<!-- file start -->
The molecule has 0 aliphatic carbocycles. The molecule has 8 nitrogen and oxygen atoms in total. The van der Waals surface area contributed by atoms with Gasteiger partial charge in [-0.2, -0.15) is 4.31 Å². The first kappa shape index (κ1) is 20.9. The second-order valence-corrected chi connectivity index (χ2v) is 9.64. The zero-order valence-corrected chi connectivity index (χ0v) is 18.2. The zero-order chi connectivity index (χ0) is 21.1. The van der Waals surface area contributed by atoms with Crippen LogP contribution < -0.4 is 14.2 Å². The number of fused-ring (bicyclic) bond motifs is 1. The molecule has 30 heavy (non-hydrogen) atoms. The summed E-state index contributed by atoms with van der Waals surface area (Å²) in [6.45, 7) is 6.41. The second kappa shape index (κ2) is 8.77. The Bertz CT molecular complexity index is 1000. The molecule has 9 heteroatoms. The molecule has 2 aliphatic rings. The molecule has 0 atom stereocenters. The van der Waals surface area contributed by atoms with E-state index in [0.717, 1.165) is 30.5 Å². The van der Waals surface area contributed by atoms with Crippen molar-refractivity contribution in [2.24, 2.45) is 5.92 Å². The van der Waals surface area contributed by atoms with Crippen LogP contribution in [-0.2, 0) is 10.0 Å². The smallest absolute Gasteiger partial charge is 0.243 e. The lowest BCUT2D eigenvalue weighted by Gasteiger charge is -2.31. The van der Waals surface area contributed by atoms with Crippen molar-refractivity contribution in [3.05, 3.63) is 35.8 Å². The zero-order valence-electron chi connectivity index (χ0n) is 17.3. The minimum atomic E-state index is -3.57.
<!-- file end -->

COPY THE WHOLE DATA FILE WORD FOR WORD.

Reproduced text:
The molecule has 0 aliphatic carbocycles. The molecule has 8 nitrogen and oxygen atoms in total. The van der Waals surface area contributed by atoms with Gasteiger partial charge in [-0.2, -0.15) is 4.31 Å². The first kappa shape index (κ1) is 20.9. The second-order valence-corrected chi connectivity index (χ2v) is 9.64. The zero-order valence-corrected chi connectivity index (χ0v) is 18.2. The zero-order chi connectivity index (χ0) is 21.1. The van der Waals surface area contributed by atoms with Crippen LogP contribution < -0.4 is 14.2 Å². The number of fused-ring (bicyclic) bond motifs is 1. The molecule has 30 heavy (non-hydrogen) atoms. The summed E-state index contributed by atoms with van der Waals surface area (Å²) in [6.45, 7) is 6.41. The second kappa shape index (κ2) is 8.77. The Bertz CT molecular complexity index is 1000. The molecule has 9 heteroatoms. The molecule has 2 aliphatic rings. The molecule has 0 atom stereocenters. The van der Waals surface area contributed by atoms with E-state index in [0.717, 1.165) is 30.5 Å². The van der Waals surface area contributed by atoms with Crippen molar-refractivity contribution in [2.24, 2.45) is 5.92 Å². The van der Waals surface area contributed by atoms with Crippen LogP contribution in [-0.2, 0) is 10.0 Å². The smallest absolute Gasteiger partial charge is 0.243 e. The lowest BCUT2D eigenvalue weighted by Gasteiger charge is -2.31. The van der Waals surface area contributed by atoms with Crippen molar-refractivity contribution in [3.05, 3.63) is 35.8 Å². The zero-order valence-electron chi connectivity index (χ0n) is 17.3. The minimum atomic E-state index is -3.57.